When people think of Michigan’s No-Fault Insurance Act (“Act”), their mind is likely drawn to thoughts of a roadside automobile accident. But what if an automobile damages subdivision common areas or condominium common elements? Under State law, drivers are required to carry insurance for injury to or destruction of other’s property resulting from an accident caused by their vehicle. This insurance is intended to benefit third-party property owners (such as a condominium or subdivision association) by imposing liability for property damage on the insurers of vehicle owners or drivers. Continue reading
John L. Finkelmann, Esq.
Member requests to review and inspect an association’s records and books are a fairly typical occurrence and should not be a reason to panic, but such requests should be dealt with in a prompt and orderly fashion for reasons explained in this article. Some members are just generally interested in the ongoing management and administration of the association and want to keep a closer eye on the details. Unfortunately, in other cases, you may have a member with an axe to grind and whose intent may ultimately be to try and find some error or oversight to justify their allegations against the association. Regardless of the intent behind these review and inspection requests, it is of utmost importance that the association address them and respond accordingly. How an Association responds and reacts to these requests may ultimately save it a great deal of time and headaches later on. Therefore, it is a good idea for your association to develop a response protocol that addresses these requests both in terms of the language of the Michigan Condominium Act, Michigan’s Nonprofit Corporation Act, and the language of your governing documents. Continue reading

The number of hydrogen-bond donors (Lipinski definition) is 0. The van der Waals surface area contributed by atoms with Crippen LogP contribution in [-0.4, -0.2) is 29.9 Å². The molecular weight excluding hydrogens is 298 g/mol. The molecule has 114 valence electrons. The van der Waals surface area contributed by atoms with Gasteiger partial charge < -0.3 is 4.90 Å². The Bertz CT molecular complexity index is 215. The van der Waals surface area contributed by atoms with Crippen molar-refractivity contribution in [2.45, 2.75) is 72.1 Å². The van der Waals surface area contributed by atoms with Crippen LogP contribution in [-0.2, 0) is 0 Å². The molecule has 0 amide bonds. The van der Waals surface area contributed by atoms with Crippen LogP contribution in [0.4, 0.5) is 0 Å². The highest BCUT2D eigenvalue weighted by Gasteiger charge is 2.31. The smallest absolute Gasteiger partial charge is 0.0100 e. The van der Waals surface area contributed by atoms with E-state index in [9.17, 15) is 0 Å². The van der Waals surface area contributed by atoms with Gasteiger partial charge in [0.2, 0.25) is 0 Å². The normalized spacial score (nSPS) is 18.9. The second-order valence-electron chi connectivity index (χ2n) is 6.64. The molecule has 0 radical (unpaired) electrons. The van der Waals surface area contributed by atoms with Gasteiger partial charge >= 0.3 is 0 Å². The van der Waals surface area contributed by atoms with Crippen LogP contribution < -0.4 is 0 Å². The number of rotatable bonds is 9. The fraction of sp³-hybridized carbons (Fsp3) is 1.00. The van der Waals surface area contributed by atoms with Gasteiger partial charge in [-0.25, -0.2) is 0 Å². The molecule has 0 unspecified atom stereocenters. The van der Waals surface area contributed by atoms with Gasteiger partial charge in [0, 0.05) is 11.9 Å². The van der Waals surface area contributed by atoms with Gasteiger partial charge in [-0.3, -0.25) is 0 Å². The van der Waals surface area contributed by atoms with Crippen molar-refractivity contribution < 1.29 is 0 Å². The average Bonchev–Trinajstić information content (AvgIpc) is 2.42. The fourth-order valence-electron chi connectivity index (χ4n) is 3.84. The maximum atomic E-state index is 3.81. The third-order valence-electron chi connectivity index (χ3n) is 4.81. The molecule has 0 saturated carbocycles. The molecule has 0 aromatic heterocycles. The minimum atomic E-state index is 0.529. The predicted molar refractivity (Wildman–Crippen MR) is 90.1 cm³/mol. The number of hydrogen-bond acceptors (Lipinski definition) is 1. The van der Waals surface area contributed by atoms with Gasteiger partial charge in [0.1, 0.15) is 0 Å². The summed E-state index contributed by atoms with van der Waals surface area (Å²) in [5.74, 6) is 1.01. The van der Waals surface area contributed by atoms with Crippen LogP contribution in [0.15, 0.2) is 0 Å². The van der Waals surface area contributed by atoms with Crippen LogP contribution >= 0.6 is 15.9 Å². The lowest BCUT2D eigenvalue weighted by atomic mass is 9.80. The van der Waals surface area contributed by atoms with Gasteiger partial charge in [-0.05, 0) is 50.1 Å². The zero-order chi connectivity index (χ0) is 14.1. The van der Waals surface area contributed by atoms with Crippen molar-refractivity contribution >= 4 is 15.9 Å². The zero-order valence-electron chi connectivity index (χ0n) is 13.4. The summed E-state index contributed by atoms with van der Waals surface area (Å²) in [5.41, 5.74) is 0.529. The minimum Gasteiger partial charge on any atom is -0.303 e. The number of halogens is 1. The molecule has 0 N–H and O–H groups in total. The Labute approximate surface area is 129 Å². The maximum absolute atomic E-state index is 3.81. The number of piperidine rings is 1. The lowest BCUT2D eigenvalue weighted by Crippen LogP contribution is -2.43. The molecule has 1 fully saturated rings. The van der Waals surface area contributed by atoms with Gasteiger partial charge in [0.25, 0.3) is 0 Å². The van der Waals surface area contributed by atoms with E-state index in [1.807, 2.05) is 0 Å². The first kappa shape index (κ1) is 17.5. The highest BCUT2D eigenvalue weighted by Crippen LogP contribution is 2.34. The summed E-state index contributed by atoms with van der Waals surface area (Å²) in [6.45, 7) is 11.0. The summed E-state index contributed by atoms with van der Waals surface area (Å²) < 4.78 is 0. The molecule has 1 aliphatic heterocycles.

In the course of running a Condominium Association, various charges may be provided by the Condominium Documents to be assessed against or posted to the accounts of co-owners who are either delinquent or in violation of other provisions of the Condominium Documents. These charges are variously referred to as interest, late, fees, fines and attorney’s fees. Many times we find that due to procedural errors, or because the lack of understanding of the uniqueness of each type of charge, the charges become subject to legal objection as being excessive, constitutionally invalid, unreasonable or in violation of statute. For these reasons, it is important that Associations understand the nature of each of these charges, the legal requirements for validity, and the proper procedures to follow in order for these charges to be enforceable.
There are two main enforcement categories facing all Associations from which these charges flow. The first is in the area of collection of delinquent assessments. The second is in the area of enforcement of behavioral-based restrictions contained in the Condominium Documents, including the Bylaws and Rules and Regulations. Common to both areas are attorney’s fees and, potentially, fines. Continue reading